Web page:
|9 tips for giving and receiving criticism |
By Darby Jones
SUMMARY: Every day, church leaders provide feedback on sermons, graphic design, online content and more. Critiques can either ignite creative fire or, if delivered poorly, extinguish the creative spark and hinder productivity.
”If you love learning, you love the discipline that goes with it—how shortsighted to refuse correction!” (Proverbs 12:1, The Message)
Giving and receiving criticism creatively and constructively is an art. Follow these tips on how to give and receive professional criticism.
1. If you dish it out, be willing to take it.
Learning from helpful criticism is one of the most efficient ways to increase your skills. You do not always have to implement an idea, but learn how graciously to accept it. If you decide the feedback does not align with the goals of the project, then you must have a conversation with those making it. For example, a graphic designer with integrity will strive to make the pastor or committee happy, while educating them about design process and what works visually.
Whether you take the advice or not, use the critique as a discussion starter for how best to express the message.
2. RSVP with love.
Always start your critique with something positive. This is the most important rule. Skip over the flaws at first and praise the strengths. As a general principle, lift people up first so they do not feel so let down when you discuss a weakness.
Example: “This paragraph is clear and conversational. The imagery is colorful and vivid. However, one way to make this even stronger would be to delete some of the cliché phrases such as . . .”
At the same time, avoid switching back and forth between praise and criticism of the work. To do so, sends mixed messages.
3. Don’t crash the party.
Some people cannot handle an uninvited critique. Remember, people are more important than a project. If educating people for whom your critique style does not work, it may be wise to focus more energy on those who embrace your feedback. Be careful: Some people ask for feedback when they really mean praise. You will figure out quickly who is sincere and who is not. Do not waste time on those who only want their egos stroked.
4. Don’t come empty-handed.
Bring something to the table. Give considerable time and thought to your feedback. Give feedback in person, if possible so you can see how it is received. Give written critiques a couple of reads and think about how the communication will be received. Off-the-cuff feedback is obvious to those who want honesty. Watered-down or vague comments, even if positive, can be viewed negatively.
5. Devour the food, not your friend.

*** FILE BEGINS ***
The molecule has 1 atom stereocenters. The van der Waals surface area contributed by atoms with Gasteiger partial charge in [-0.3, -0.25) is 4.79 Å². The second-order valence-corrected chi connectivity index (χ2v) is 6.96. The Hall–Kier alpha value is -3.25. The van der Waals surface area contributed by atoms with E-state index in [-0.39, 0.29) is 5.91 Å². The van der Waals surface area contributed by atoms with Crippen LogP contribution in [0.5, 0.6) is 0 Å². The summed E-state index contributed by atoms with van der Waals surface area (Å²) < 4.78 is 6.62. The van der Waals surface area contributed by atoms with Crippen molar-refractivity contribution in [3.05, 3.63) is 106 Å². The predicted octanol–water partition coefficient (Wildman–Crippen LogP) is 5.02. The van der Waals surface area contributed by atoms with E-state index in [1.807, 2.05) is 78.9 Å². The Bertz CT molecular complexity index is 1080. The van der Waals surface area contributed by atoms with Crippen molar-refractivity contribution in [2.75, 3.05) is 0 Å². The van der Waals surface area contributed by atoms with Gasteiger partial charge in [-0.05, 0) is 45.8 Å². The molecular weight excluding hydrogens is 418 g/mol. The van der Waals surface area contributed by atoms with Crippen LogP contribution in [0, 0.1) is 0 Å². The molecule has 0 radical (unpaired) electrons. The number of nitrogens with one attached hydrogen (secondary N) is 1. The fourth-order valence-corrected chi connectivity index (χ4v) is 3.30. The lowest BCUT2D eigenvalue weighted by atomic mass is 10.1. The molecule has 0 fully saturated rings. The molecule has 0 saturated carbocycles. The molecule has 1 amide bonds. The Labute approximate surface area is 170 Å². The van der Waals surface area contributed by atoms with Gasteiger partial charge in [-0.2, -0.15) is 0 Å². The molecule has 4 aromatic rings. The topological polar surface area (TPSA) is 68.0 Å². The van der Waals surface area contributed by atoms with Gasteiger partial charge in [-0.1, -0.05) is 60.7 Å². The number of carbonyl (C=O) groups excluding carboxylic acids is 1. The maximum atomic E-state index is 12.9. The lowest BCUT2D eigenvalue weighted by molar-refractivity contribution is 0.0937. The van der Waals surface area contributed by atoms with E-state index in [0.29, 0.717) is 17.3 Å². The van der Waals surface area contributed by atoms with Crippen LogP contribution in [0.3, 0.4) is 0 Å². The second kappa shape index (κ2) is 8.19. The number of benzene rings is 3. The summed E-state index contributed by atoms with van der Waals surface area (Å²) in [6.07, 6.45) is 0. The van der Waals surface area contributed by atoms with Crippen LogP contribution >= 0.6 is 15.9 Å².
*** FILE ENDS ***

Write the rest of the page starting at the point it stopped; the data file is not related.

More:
Direct feedback toward the product, not the person. Always refer to the design, the sentence or the paragraph. Critique the work, not the one who produced it. Be both tactful and honest when pointing out flaws.
6. Leave your shoes at the door.
Thoughtful criticism involves separating personal preference from the quality of the work. Leave your preferences behind and be objective, even if the piece is not your style.
7. Help clean up afterward.
Explain shortfalls with grace. Avoid negative comments such as “this is wrong” or the one-word stinger, “boring.” Instead, be positive and give suggestions such as:
- This would be better if . . . .
- Another idea here would be to . . . .
- This paragraph could be more exciting if you . . . .
If someone asks for your opinion, he or she respects it. So return the respect and critique in a way that is conducive to learning. When possible, offer concrete suggestions instead of vague ideas.
8. Say “thanks” the next day.
No matter how encouraging your words are, some people will feel hurt after hearing their work needs significant improvement. Some may give up. Be sure to check back and see how they are doing. Ask how the piece is coming along and if your comments were helpful. Offer additional feedback after a revision only if necessary or if invited to do so.
Writers, designers and leaders are generally emotionally attached to their ideas. Approach the opportunity to critique with care.
Be prepared for awkward silence. Smile. It only lasts a few seconds. Soon giving constructive criticism will become natural. And those who love to learn will hit the road running with motivation.
9. Get ready for the next party!
It’s time for Bible study! These verses will help you think about giving and receiving constructive criticism.
Hebrews 12:11 (NRSV): Now, discipline always seems painful rather than pleasant at the time, but later it yields the peaceful fruit of righteousness to those who have been trained by it.
Proverbs 13:18: Poverty and disgrace are for the one who ignores instruction, but one who heeds reproof is honored.
-- Darby Jones, eMarketing Coordinator at United Methodist Communications.
resources Related Articles
How do adults learn?
Keeping readers’ attention: 13 tips for writers
Church marketing plan enhances outreach
More articles about Marketing & Outreach
Subscribe to monthly MyCom eNewsletter: www.umcom.org/MyComsubscribe
What else would you like to know about? Email us: I-Opt@umcom.org